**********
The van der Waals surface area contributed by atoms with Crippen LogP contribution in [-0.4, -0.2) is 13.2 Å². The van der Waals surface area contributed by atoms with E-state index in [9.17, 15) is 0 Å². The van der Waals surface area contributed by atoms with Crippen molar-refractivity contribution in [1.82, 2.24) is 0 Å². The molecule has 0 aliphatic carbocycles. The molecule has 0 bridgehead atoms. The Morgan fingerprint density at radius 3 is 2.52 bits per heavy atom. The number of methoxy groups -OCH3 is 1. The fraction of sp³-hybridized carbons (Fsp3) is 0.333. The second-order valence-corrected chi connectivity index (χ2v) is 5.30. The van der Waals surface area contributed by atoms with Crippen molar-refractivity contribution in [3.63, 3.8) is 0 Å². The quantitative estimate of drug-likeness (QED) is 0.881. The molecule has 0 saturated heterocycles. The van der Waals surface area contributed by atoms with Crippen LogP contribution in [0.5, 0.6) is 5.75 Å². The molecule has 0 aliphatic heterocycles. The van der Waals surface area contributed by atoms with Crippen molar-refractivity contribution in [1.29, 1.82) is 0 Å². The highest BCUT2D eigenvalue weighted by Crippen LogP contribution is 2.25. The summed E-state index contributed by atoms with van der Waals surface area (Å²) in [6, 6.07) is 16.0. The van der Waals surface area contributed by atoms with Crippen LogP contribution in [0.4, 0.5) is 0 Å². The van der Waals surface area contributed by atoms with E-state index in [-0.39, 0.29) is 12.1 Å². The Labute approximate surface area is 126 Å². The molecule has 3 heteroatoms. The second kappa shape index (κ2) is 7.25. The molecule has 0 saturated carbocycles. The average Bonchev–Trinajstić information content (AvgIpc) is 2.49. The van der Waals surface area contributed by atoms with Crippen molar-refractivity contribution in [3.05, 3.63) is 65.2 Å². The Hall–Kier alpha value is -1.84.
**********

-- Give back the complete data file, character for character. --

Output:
The van der Waals surface area contributed by atoms with Crippen LogP contribution in [-0.4, -0.2) is 13.2 Å². The van der Waals surface area contributed by atoms with E-state index in [9.17, 15) is 0 Å². The van der Waals surface area contributed by atoms with Crippen molar-refractivity contribution in [1.82, 2.24) is 0 Å². The molecule has 0 aliphatic carbocycles. The molecule has 0 bridgehead atoms. The Morgan fingerprint density at radius 3 is 2.52 bits per heavy atom. The number of methoxy groups -OCH3 is 1. The fraction of sp³-hybridized carbons (Fsp3) is 0.333. The second-order valence-corrected chi connectivity index (χ2v) is 5.30. The van der Waals surface area contributed by atoms with Crippen molar-refractivity contribution in [3.63, 3.8) is 0 Å². The quantitative estimate of drug-likeness (QED) is 0.881. The molecule has 0 saturated heterocycles. The van der Waals surface area contributed by atoms with Crippen LogP contribution in [0.5, 0.6) is 5.75 Å². The molecule has 0 aliphatic heterocycles. The van der Waals surface area contributed by atoms with Crippen molar-refractivity contribution in [1.29, 1.82) is 0 Å². The highest BCUT2D eigenvalue weighted by Crippen LogP contribution is 2.25. The summed E-state index contributed by atoms with van der Waals surface area (Å²) in [6, 6.07) is 16.0. The van der Waals surface area contributed by atoms with Crippen LogP contribution in [0.4, 0.5) is 0 Å². The van der Waals surface area contributed by atoms with E-state index in [-0.39, 0.29) is 12.1 Å². The Labute approximate surface area is 126 Å². The molecule has 3 heteroatoms. The second kappa shape index (κ2) is 7.25. The molecule has 0 saturated carbocycles. The average Bonchev–Trinajstić information content (AvgIpc) is 2.49. The van der Waals surface area contributed by atoms with Crippen molar-refractivity contribution in [3.05, 3.63) is 65.2 Å². The Hall–Kier alpha value is -1.84.